Despite Uptick in Completions, Construction Delays Continue
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Strong retail sales, continued e-commerce expansion and the need to keep more “safety stock” inventory amid supply chain volatility are causing fierce demand for warehouse space. Net absorption has been positive for the past 46 quarters, driving the overall industrial vacancy rate down to a historic-low 3.6%, with some markets experiencing extremely limited space options.
Developers are attempting to keep pace with rising demand, with a record-high 432.6 million sq. ft. under construction as of Q3. While completions are down by 6.1% year-to-date through Q3 compared with last year, they increased by 36.1% between Q2 and Q3 to 79.3 million sq. ft.
Delayed projects rose to 213 in Q2 before plummeting to just 31 in Q3, indicating that developers are willing to accept rising construction materials costs amid supply chain disruptions.
Figure 1: Under Construction, Completions and Number of Deferred Projects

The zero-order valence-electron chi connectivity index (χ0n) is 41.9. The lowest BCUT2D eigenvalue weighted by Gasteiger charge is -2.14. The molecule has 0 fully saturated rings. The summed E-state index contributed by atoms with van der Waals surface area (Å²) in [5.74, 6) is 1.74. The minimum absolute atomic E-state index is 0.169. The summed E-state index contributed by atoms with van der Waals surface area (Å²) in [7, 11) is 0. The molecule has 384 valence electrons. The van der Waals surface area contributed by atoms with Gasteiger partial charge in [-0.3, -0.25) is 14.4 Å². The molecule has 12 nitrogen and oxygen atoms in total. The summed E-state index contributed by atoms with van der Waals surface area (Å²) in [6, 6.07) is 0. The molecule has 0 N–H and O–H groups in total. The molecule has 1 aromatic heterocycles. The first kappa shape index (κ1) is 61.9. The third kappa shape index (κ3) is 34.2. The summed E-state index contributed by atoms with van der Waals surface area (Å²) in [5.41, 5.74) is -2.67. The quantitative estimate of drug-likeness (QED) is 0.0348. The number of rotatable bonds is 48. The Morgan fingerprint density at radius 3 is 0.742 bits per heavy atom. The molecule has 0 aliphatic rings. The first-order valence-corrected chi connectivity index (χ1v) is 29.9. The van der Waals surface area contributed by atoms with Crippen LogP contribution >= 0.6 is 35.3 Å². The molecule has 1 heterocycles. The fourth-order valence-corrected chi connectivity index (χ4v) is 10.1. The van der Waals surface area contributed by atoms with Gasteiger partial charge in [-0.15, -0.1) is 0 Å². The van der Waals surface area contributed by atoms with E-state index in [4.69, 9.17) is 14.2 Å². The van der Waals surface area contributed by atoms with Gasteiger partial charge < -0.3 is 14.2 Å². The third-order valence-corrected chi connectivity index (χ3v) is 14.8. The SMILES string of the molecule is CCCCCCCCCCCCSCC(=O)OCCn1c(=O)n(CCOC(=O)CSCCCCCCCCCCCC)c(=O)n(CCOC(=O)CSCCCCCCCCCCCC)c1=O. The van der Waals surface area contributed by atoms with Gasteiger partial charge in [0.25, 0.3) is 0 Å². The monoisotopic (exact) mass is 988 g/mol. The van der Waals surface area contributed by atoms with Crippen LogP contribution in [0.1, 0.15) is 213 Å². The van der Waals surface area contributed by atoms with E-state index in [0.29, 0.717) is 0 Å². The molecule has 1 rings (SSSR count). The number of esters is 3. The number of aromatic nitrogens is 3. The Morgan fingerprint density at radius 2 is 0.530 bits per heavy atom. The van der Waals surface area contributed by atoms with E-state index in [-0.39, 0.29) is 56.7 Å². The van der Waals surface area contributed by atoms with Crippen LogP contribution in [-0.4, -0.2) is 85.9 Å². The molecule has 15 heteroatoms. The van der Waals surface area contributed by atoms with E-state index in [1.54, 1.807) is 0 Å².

Note: Deferred projects as of August 2021.
Source: CBRE Research, CBRE EA Supply Track, Q3 2021.
Sourcing delays for items such as roof fasteners, dock door rollers, insulation and many others have made it difficult for developers to stay on schedule, especially in large markets with robust development pipelines. With leasing activity at a record clip—up by 48.4% year-over-year in August—new supply may continue to lag demand for some time given the challenging construction environment.
Materials costs are still well above pre-pandemic levels; however, lumber prices have dropped significantly since June. Iron and steel prices, which skyrocketed earlier this year, are leveling off. Rising rents—up by 10.4% overall since last year—are offsetting some of these increased costs.
Figure 2: Construction Material Cost Index
Note: Index 2000=100, Not Seasonally Adjusted.
Source: St. Louis FRED, CBRE Research, August 2021.
Figure 3: Construction Material Lead Times and Availability
Source: Turner Construction, CBRE Research, Q2 2021.